Here's another spot of Sunday baking.
It's a Nigel Slater recipe from his trusty bible, The Kitchen Diaries II with a little added elderflower.
I'm a real fan of Nigel Slater's style of cooking. No fuss, no overcrowding of flavours, simple ingredients and beautiful pairings.
This book is a great cookbook to have- written following the seasons, it's full of gorgeous recipes that showcase seasonal fresh ingredients.
June and July is peak season for gooseberries.
A tart and tangy berry that pairs wonderfully with sweet elderflower cordial and makes for a great tea time cake served with a dollop of creme fraiche.
My mum was invited to pick gooseberries in a friend's allotment and came back with a whole bag full of them- some of which are saved for a classic gooseberry fool or maybe a gooseberry jam to enjoy with roast pork.
The crumble layer on top of this cake gives a crisp, buttery crumbly texture in contrast to the spongy cake and tart roasted gooseberries.
I made my cake completely gluten free however I find that when recreating a crumble topping with gluten free flour- it turns to a sand-like consistency! Maybe I'll try a more oat based topping next time!
From p237-238 of The Kitchen Diaries II
To make your cake:
180g soft butter
90g golden caster sugar
90g light muscovado sugar
80g ground almonds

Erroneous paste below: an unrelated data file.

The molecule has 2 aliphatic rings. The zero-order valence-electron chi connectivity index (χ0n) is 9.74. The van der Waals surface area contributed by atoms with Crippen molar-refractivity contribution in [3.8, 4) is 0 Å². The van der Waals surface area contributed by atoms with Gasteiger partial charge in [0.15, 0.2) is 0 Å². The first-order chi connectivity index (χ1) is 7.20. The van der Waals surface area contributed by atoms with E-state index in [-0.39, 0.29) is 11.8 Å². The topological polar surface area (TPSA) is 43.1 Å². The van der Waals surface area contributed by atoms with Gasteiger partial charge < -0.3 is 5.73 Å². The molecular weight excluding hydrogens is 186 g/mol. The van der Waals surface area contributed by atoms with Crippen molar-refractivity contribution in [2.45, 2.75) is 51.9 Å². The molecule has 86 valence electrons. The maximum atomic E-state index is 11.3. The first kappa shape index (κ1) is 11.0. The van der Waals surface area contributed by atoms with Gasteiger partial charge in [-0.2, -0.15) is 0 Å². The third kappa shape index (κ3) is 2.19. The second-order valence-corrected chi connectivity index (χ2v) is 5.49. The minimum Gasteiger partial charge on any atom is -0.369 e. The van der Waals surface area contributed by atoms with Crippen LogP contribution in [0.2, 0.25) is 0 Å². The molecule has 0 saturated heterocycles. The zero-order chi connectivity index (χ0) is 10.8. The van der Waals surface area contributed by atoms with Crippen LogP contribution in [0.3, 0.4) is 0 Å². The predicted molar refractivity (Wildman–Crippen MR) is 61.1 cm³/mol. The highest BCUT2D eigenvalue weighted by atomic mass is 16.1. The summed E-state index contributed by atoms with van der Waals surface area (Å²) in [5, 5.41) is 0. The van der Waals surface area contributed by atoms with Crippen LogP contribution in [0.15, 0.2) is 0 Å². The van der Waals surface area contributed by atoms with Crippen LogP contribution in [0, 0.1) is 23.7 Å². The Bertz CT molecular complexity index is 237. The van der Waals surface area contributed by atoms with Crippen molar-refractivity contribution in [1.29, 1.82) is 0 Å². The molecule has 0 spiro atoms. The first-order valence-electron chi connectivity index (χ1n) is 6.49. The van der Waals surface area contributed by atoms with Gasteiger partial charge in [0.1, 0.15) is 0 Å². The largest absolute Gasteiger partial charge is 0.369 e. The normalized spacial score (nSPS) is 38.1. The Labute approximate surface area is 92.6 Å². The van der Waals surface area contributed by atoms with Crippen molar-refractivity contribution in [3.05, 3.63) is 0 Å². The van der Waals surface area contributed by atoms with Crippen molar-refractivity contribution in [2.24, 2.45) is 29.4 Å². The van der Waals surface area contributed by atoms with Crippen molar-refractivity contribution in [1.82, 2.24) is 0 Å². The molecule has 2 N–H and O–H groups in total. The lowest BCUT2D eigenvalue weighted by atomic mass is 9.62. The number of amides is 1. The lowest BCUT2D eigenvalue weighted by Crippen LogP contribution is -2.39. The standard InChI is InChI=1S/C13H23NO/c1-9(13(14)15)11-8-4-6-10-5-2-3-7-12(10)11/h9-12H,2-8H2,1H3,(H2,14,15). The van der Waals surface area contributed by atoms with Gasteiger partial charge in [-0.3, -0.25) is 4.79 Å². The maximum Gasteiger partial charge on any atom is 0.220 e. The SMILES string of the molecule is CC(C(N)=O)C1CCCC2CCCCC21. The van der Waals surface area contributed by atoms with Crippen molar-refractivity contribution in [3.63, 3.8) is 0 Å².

150g self-raising flour
1tsp vanilla extract
3tbsp elderflower cordial
For the crumble topping:
110g plain flour
2tbsp caster sugar
1. Preheat the oven to 180 degrees C. Grease and line a 22cm round cake tin.
2. Prepare the gooseberries by washing thoroughly and removing the tops and tails.
3. In a large mixing bowl beat together the butter and sugars with an electric whisk until pale and fluffy. Gradually add in the eggs, vanilla and elderflower cordial.
4. Once smooth, fold the almonds and flour into the mixture with a large metal spoon.
5. Spoon the cake mixture into the prepared tin and top with an even layer of gooseberries.
6. To make the crumble topping, rub the butter into the flour in a separate mixing bowl with your fingertips until it resembles coarse breadcrumbs. Add the sugar and mix. Add in a few drops of water and shake the bowl a little to form some larger pieces that will give that extra contrast in texture.
7. Scatter the crumble topping over the gooseberries.
8. Bake for about an hour until golden and the cake layer is fully baked- you can test for this by inserting a skewer into the middle of the cake and checking that it comes out clean.
9. Remove from the oven and cool on a wire cooling rack once removed from the tin. I served mine still slightly warm with a spoonful of creme fraiche.
You can also find the recipe here